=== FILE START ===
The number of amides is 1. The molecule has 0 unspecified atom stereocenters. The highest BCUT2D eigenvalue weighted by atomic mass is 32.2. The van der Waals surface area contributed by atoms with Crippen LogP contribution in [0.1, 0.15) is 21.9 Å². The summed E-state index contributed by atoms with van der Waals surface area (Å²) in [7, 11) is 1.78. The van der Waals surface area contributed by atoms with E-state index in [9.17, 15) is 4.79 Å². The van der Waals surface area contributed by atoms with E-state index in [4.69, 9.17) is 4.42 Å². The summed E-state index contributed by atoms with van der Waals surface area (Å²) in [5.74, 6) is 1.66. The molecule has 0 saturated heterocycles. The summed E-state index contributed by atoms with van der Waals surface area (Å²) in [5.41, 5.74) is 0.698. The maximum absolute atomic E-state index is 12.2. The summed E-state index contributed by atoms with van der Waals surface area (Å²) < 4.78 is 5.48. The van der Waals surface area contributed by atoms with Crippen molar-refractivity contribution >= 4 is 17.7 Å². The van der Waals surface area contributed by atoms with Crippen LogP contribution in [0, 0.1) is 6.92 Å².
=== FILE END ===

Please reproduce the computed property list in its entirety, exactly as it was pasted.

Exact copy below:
The number of amides is 1. The molecule has 0 unspecified atom stereocenters. The highest BCUT2D eigenvalue weighted by atomic mass is 32.2. The van der Waals surface area contributed by atoms with Crippen LogP contribution in [0.1, 0.15) is 21.9 Å². The summed E-state index contributed by atoms with van der Waals surface area (Å²) in [7, 11) is 1.78. The van der Waals surface area contributed by atoms with E-state index in [9.17, 15) is 4.79 Å². The van der Waals surface area contributed by atoms with E-state index in [4.69, 9.17) is 4.42 Å². The summed E-state index contributed by atoms with van der Waals surface area (Å²) in [5.74, 6) is 1.66. The molecule has 0 saturated heterocycles. The summed E-state index contributed by atoms with van der Waals surface area (Å²) in [5.41, 5.74) is 0.698. The maximum absolute atomic E-state index is 12.2. The summed E-state index contributed by atoms with van der Waals surface area (Å²) < 4.78 is 5.48. The van der Waals surface area contributed by atoms with Crippen molar-refractivity contribution >= 4 is 17.7 Å². The van der Waals surface area contributed by atoms with Crippen LogP contribution in [0, 0.1) is 6.92 Å².